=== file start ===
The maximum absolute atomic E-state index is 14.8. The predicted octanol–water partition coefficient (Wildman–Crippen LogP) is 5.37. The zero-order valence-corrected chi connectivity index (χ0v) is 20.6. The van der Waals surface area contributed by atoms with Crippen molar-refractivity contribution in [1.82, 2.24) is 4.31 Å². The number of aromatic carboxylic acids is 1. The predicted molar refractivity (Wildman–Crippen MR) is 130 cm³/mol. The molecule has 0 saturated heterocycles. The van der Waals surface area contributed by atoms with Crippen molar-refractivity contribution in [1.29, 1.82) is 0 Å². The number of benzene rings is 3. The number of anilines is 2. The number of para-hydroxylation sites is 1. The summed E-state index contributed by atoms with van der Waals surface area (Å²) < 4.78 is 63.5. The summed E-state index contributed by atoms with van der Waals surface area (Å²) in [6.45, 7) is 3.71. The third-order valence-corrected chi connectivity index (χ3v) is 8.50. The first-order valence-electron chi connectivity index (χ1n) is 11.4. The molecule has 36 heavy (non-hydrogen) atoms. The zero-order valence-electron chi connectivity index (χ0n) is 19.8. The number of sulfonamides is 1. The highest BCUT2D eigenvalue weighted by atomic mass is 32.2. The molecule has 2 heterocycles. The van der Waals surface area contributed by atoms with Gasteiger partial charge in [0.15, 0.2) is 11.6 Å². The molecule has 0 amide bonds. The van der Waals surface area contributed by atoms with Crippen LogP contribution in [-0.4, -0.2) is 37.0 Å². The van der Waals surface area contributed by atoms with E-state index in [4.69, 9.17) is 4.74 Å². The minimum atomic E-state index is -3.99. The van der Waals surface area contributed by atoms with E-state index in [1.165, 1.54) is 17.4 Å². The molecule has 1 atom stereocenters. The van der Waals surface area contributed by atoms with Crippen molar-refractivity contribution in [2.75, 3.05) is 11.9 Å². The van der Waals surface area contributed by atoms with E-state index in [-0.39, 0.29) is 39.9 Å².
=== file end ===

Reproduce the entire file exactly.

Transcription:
The maximum absolute atomic E-state index is 14.8. The predicted octanol–water partition coefficient (Wildman–Crippen LogP) is 5.37. The zero-order valence-corrected chi connectivity index (χ0v) is 20.6. The van der Waals surface area contributed by atoms with Crippen molar-refractivity contribution in [1.82, 2.24) is 4.31 Å². The number of aromatic carboxylic acids is 1. The predicted molar refractivity (Wildman–Crippen MR) is 130 cm³/mol. The molecule has 0 saturated heterocycles. The van der Waals surface area contributed by atoms with Crippen molar-refractivity contribution in [1.29, 1.82) is 0 Å². The number of benzene rings is 3. The number of anilines is 2. The number of para-hydroxylation sites is 1. The summed E-state index contributed by atoms with van der Waals surface area (Å²) < 4.78 is 63.5. The summed E-state index contributed by atoms with van der Waals surface area (Å²) in [6.45, 7) is 3.71. The third-order valence-corrected chi connectivity index (χ3v) is 8.50. The first-order valence-electron chi connectivity index (χ1n) is 11.4. The molecule has 36 heavy (non-hydrogen) atoms. The zero-order valence-electron chi connectivity index (χ0n) is 19.8. The number of sulfonamides is 1. The highest BCUT2D eigenvalue weighted by atomic mass is 32.2. The molecule has 2 heterocycles. The van der Waals surface area contributed by atoms with Gasteiger partial charge in [0.15, 0.2) is 11.6 Å². The molecule has 0 amide bonds. The van der Waals surface area contributed by atoms with Crippen LogP contribution in [-0.4, -0.2) is 37.0 Å². The van der Waals surface area contributed by atoms with E-state index in [4.69, 9.17) is 4.74 Å². The minimum atomic E-state index is -3.99. The van der Waals surface area contributed by atoms with E-state index in [1.165, 1.54) is 17.4 Å². The molecule has 1 atom stereocenters. The van der Waals surface area contributed by atoms with Crippen molar-refractivity contribution in [2.75, 3.05) is 11.9 Å². The van der Waals surface area contributed by atoms with E-state index in [-0.39, 0.29) is 39.9 Å².